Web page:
Crabbers

Fishing

Carved out by the glaciers of the last ice age, Loch Broom offers good protection from the open waters of the Minch. Combine this with a port authority which has the experience and skills to cater for a diverse range of traffic and you have a recipe for success. The harbour area covers 26 square miles, providing a safe, deep-water anchorage for large vessels of all types.

The harbour is manned day and night, every day of the year with trained and experienced harbour assistants on hand to assist as required.

The fishing industry has been at the heart of Ullapool for over 230 years and the village maintains its position as one of the ten major fishing ports in the UK. The modern pier has been upgraded and enlarged several times over its long history and can cater for vessels up to 140m LOA, 7m draught. In times past, herring boats from all over the UK would descend on Ullapool to plunder the Minch, with catches processed and salted on the quayside. The collapse of the herring stocks and subsequent closure of the fishery in 1978 resulted in a switch to hunting mackerel. The mackerel fishery of the 1980s and 90s was a gold rush era for Ullapool with up to 140 fishing boats and Klondykers working from Loch Broom.

These days Ullapool is primarily a white fish and shellfish harbour with Scottish and Spanish vessels making weekly landings. The Scottish white fish fleet targets the seasonal Rockall haddock and squid fisheries in the spring and summer, while monkfish is their primary target in the winter months. The Anglo-Spanish fleet working long lines, tends to fish in deeper water targeting high-quality hake and ling, while the freezer vessels target monkfish and deepwater crab. The shellfish fleet lands crab, lobsters and prawns daily/weekly with much of the catch being exported once the local eateries have secured their share.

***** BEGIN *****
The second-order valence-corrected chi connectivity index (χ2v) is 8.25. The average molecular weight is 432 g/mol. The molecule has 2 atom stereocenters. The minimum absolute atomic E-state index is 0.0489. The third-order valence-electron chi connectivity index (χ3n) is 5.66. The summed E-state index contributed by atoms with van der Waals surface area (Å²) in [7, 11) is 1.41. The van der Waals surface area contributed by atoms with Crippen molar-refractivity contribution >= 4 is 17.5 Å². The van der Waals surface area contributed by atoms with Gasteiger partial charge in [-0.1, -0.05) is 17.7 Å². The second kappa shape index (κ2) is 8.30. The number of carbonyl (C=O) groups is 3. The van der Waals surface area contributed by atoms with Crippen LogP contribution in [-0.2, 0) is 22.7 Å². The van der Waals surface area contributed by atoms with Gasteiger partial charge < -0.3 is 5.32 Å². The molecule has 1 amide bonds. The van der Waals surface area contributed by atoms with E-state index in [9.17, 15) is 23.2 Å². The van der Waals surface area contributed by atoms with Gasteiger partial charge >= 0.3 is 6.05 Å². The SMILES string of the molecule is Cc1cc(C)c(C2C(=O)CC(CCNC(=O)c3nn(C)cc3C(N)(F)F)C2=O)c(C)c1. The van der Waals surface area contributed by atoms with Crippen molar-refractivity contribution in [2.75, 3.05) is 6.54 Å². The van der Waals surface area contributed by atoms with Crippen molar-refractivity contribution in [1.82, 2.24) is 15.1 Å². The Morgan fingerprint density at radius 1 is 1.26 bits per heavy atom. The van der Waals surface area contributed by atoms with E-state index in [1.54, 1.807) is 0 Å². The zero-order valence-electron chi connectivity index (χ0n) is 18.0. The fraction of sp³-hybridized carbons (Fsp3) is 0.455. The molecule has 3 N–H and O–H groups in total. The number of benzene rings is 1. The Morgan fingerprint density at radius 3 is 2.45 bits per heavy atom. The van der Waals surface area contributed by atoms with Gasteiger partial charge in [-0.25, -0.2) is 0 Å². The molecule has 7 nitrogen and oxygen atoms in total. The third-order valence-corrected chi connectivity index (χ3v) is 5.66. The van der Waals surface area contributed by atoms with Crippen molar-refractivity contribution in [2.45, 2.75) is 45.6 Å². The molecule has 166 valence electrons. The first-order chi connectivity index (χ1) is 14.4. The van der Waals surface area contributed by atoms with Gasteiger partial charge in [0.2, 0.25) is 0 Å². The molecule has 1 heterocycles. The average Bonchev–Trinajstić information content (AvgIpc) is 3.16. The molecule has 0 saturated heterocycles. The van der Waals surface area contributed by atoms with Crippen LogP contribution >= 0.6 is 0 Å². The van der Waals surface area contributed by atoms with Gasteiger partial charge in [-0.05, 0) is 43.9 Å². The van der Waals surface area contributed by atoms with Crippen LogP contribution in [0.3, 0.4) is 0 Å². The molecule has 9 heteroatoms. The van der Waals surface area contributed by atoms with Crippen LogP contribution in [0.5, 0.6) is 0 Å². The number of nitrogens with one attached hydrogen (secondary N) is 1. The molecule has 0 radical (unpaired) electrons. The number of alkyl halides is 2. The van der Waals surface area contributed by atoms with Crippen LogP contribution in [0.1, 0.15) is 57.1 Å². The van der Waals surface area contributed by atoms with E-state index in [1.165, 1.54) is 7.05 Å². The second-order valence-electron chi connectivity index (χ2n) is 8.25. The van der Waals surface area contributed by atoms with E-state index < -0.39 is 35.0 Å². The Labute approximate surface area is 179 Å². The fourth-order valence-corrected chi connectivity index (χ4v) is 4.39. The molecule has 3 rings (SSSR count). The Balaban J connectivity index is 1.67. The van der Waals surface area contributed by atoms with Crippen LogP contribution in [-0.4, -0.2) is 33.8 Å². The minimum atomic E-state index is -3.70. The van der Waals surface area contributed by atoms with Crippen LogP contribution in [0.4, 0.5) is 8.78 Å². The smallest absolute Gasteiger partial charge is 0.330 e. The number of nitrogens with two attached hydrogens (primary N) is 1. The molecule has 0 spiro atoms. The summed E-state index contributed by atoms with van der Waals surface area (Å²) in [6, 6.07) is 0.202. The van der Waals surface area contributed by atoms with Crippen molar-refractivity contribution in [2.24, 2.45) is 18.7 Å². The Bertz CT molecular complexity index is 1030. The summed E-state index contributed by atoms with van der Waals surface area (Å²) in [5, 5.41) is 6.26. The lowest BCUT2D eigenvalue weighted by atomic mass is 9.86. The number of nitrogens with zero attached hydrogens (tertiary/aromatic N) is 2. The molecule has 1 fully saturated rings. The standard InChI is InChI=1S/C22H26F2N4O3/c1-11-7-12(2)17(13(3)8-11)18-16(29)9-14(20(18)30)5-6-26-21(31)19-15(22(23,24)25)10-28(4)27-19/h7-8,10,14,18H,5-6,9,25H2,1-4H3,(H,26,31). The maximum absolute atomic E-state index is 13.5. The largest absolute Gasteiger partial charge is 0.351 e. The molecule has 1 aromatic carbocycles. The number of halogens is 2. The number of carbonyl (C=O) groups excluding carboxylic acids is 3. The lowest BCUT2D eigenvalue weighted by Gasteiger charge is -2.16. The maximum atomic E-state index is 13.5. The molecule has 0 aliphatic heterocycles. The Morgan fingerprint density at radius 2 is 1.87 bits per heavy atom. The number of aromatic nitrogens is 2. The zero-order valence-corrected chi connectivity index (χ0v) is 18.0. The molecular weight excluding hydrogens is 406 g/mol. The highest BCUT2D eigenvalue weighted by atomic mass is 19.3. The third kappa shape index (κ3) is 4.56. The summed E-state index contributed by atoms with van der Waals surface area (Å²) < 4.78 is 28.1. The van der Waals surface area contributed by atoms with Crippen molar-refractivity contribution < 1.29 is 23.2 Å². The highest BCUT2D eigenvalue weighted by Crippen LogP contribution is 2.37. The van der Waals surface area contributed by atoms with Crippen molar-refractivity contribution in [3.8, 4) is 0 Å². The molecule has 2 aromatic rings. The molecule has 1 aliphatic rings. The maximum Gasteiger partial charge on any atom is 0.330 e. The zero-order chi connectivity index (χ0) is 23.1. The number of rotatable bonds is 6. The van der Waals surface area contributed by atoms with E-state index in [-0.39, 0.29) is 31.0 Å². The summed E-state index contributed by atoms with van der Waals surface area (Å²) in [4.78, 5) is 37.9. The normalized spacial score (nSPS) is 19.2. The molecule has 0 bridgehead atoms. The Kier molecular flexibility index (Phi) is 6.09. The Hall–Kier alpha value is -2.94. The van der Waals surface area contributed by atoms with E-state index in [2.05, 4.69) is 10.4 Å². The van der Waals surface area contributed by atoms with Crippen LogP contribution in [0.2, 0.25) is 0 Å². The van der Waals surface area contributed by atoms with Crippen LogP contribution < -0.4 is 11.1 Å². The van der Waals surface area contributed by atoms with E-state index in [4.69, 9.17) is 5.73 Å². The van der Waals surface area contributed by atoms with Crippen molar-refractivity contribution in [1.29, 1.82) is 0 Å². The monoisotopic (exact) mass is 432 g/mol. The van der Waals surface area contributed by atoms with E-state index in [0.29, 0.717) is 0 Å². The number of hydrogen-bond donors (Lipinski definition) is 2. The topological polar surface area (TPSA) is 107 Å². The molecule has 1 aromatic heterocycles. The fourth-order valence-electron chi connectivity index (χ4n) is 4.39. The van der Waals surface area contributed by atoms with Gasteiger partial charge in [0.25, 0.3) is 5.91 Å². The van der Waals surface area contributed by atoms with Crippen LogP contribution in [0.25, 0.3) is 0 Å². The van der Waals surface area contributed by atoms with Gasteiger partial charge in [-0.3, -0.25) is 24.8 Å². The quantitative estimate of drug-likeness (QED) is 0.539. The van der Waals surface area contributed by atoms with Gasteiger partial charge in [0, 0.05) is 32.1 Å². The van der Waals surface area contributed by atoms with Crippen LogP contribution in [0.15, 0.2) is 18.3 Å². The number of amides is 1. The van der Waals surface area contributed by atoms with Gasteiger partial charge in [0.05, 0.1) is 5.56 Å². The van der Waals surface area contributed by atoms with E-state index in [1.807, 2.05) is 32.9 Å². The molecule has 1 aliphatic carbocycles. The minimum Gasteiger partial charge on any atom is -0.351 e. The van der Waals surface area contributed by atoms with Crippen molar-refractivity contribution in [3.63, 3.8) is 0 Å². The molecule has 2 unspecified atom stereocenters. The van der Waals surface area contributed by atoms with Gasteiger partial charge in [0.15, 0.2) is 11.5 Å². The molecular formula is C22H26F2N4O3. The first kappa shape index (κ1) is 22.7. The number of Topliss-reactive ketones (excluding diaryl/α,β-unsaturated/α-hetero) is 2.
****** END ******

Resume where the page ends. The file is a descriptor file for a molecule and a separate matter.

The harbour has supported the fish farm industry for many years, initially with the transfer of feedstuffs and more recently with the transhipment of live salmon smolts from shore sites via purpose-built tank ships to west coast sea farms.

The continued success of this fishing port is in a large part due to the facilities the harbour has to offer. A large open pier is available for net mending and warp checking, along with fuel, fresh water, tube ice, crane, forklift and waste disposal services available 24/7. Ships’ stores, maintenance welding and agency facilities are all available with advance booking. Ullapool Harbour Trust is a participating harbour in the Fishing for Litter Scheme, enabling those who collect litter at sea to dump it in a dedicated harbour-side skip.

Road links to the east coast and continental markets are excellent with Scottish road haulage contractors offering very favourable rates for trucking fish from the harbour.